The Silence of the iMacs

The Ars Technica review of the new 27” iMac is here. The team over at Ars ordered a fully maxed out model — fastest CPU and GPU available and the biggest 768GB SSD. The only spec which wasn’t fully upgraded was the RAM, because it’s possible (and cheaper) to customise aftermarket. The machine they ordered is exactly what I’ve got my eye on.

My concern with these new iMacs has been noise: would the heat caused by the powerful components result in high fan noise during normal use? The answer appears to be no:

The 27-inch iMac looks sharp—metaphorically and physically—and it's very, very quiet. There's only a single fan inside, and the lack of a mechanical hard disk drive or any other moving parts makes for a near-silent desktop. The fan spun up a bit during benchmarking, but it didn't make very much noise—it was the loudest thing in the room, but my office is pretty quiet. During a multihour gaming session, the fan stayed spun up at a constant level, but the noise was still less than the previous-generation 27-inch iMac under load. As soon as the CPU and GPU dropped back to near-idle, the fan began to spin down, and the computer was near-silent again within about 30 seconds.

Older iMacs had three fans inside. These new iMacs have just one — and they’re dramatically thinner, meaning components are snugly fitted together. I was concerned these changed would combine to create a noisier machine.

Looks like I was wrong.

I’ve had some experience with older iMacs and have always been amazed at their almost silent operation. If the new 27” model is even quieter, I will be delighted.

The 21” iMac’s Design Compromises

Andrew Cunningham writes a great review of the new 21” iMac over at Ars. To summarise, the new 21” iMac is better than the previous 21” iMac in almost every way. But it’s not all roses:

In a desktop computer, though, the pursuit of thinness at the cost of features makes less sense. The vast majority of the time, it’s going to be sitting on your desk, and users will be interacting with a separate keyboard and mouse, pausing only occasionally to plug something in or adjust the screen’s angle. Giving up desirable features like user-upgradeable RAM just to make a thinner desktop seems like the wrong move, even if it’s one that only IT people and power users will notice or care about.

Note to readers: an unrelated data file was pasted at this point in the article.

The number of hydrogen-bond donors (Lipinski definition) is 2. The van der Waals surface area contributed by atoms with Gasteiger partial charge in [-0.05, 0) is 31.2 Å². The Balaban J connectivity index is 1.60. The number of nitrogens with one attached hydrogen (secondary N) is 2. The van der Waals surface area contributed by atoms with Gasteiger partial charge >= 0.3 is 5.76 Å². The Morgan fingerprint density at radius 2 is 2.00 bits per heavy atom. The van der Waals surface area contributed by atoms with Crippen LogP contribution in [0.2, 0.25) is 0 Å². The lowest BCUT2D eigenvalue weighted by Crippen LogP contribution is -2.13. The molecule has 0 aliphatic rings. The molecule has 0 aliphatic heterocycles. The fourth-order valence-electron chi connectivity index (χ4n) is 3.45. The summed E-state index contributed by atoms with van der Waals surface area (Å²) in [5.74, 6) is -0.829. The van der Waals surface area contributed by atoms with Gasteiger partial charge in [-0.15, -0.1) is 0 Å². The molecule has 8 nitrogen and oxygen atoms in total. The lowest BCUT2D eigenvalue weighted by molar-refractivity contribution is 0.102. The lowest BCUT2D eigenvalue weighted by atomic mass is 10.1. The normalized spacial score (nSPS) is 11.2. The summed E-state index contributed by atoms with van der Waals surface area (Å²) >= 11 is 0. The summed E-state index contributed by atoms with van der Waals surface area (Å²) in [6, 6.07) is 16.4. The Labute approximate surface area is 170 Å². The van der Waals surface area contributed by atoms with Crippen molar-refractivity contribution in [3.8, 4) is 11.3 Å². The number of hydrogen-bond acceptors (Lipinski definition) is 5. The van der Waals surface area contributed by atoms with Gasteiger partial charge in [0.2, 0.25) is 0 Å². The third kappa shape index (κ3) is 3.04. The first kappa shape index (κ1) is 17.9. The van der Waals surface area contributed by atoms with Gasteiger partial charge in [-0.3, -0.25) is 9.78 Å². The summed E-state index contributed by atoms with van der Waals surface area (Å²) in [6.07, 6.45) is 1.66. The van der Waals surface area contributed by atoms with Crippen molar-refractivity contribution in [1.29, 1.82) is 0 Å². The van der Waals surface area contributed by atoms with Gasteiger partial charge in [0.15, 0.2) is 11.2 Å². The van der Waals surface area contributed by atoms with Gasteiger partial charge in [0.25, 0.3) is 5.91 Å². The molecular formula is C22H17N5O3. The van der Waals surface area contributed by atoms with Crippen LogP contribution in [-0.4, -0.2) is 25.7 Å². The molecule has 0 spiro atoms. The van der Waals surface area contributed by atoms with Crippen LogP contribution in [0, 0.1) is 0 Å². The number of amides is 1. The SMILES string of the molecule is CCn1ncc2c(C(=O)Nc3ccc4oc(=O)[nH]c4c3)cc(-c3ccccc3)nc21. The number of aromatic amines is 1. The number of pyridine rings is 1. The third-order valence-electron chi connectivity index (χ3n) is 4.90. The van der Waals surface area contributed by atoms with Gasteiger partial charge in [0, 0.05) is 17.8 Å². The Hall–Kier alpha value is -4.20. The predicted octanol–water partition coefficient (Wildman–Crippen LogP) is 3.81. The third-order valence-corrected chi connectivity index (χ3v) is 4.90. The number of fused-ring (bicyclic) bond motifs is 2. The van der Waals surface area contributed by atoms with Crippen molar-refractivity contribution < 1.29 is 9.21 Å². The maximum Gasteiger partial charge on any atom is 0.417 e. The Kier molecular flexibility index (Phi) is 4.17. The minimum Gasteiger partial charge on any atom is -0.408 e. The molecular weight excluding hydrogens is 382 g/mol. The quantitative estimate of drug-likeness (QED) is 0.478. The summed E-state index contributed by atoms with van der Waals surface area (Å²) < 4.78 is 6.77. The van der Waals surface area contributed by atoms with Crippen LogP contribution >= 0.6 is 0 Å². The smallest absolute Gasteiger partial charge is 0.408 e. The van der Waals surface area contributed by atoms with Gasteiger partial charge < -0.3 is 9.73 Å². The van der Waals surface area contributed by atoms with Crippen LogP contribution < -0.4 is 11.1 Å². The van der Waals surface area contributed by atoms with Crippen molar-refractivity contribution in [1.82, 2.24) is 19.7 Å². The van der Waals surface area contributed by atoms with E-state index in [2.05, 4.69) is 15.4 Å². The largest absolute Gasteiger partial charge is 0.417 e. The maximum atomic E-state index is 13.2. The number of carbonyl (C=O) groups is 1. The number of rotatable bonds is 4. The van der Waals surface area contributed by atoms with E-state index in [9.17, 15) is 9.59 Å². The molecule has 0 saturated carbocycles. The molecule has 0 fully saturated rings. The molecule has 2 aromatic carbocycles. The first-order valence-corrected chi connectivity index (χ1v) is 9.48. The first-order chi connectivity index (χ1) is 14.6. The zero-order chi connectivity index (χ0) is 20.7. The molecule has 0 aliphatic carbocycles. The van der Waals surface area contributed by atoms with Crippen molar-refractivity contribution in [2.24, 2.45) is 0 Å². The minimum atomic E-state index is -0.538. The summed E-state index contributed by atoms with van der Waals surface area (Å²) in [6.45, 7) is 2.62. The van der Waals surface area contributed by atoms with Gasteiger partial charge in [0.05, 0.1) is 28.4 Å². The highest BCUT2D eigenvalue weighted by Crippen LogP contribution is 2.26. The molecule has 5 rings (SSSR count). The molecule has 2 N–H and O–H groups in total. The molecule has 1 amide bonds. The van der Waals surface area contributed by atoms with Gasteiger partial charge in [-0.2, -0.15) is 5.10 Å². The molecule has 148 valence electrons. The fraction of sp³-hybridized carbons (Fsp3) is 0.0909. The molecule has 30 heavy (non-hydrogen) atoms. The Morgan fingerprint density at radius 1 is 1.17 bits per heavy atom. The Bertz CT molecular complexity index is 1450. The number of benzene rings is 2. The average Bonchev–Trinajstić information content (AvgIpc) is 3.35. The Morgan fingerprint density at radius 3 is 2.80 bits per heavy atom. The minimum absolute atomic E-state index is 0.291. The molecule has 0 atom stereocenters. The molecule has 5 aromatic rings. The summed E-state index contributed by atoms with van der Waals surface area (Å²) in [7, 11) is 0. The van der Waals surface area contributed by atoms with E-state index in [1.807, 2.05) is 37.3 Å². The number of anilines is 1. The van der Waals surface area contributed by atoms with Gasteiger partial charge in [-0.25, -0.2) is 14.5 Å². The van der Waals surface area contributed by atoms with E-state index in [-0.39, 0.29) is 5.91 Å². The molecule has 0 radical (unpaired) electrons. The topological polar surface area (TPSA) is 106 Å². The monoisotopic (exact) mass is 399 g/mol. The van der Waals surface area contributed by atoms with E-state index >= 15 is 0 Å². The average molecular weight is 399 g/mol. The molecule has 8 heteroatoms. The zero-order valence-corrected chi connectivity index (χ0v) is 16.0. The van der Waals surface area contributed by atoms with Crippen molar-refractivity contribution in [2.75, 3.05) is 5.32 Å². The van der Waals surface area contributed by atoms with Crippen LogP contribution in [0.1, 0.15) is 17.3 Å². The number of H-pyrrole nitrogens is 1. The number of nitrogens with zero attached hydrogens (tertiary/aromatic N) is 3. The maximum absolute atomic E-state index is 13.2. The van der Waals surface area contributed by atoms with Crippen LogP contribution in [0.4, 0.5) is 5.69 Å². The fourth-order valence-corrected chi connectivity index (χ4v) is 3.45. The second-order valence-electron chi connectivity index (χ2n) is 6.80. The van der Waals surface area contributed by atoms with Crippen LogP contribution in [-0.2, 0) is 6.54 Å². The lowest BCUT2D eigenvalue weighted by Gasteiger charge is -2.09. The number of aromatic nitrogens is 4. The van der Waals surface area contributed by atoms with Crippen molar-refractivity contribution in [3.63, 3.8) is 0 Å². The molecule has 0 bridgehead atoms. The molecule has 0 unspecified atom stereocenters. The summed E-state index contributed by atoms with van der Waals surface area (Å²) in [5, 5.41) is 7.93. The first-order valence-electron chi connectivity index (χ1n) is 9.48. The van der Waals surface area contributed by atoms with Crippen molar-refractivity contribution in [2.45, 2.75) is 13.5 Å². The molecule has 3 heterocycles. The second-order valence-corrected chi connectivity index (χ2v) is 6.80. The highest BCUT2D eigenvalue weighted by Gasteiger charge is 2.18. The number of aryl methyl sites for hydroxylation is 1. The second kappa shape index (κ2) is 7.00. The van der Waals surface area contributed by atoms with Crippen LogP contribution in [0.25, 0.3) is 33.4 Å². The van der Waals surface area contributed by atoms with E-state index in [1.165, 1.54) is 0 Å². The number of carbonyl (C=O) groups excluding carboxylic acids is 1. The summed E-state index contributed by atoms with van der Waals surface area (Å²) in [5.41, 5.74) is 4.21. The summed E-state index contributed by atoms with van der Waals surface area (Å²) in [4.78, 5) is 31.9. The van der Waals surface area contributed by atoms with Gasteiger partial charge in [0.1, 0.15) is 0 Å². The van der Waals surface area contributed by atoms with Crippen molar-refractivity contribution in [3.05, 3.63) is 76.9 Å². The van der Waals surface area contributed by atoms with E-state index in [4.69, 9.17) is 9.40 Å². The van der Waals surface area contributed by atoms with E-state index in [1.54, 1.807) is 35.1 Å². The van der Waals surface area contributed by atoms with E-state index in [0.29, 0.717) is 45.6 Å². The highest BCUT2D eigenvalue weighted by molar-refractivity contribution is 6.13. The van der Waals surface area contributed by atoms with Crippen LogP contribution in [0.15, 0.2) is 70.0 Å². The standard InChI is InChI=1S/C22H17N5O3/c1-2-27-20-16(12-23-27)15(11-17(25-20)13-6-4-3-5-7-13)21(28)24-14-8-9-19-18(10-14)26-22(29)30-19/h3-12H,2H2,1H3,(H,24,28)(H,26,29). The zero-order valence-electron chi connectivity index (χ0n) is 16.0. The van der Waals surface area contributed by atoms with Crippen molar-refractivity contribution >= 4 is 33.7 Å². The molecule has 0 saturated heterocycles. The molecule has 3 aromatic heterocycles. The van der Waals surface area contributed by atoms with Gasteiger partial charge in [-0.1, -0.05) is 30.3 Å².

Marco links to the same Ars review, and adds:

The thinness also made the speakers worse and didn’t leave enough room for a 3.5” (“desktop”-sized) hard drive in the 21.5” model. (The 27” model still uses 3.5” drives.) Even though the gap is narrowing, 3.5” drives are still significantly faster and larger-capacity than 2.5” (“laptop”) drives from the same generation. With 1 TB laptop drives standard and Fusion Drives only available at $1,749 and up, there’s even less of an advantage than usual of choosing the iMac over a MacBook.

Marco notes how the thinness of the computer negatively impacts performance compared to the previous generation: the speakers have poorer bass response (because they’re crammed in a much smaller space) and the spinning hard drives have changed from the regular, desktop-class 3.5” flavour to the slower, laptop-sized 2.5” models. Further, user-upgradeable RAM has disappeared from the 21” iMac.

Apple compromised performance in order to slim down the computer. Was this the right move?

Putting form over function in a desktop computer initially sounds nuts: why would the thinness matter if performance suffers? There’s plenty of space on a desk, and desks don’t complain about weight.

I’d argue that the move, although unfortunate for some users, was the right thing to do. This becomes clearer after examining the 21” iMac’s bigger sibling, the 27” model.

The 27” iMac received the same thinness treatment as the 21” did, but it didn’t suffer the same performance hit: the spinning hard drives in the larger iMac are still 3.5” desktop drives and RAM is user-replaceable. The only hiccups in the new 27” iMac compared to the previous 27” model are the thinner, less bass-intensive speakers. However, speakers are not vital to the actual performance of a computer: they’re merely a nice addition.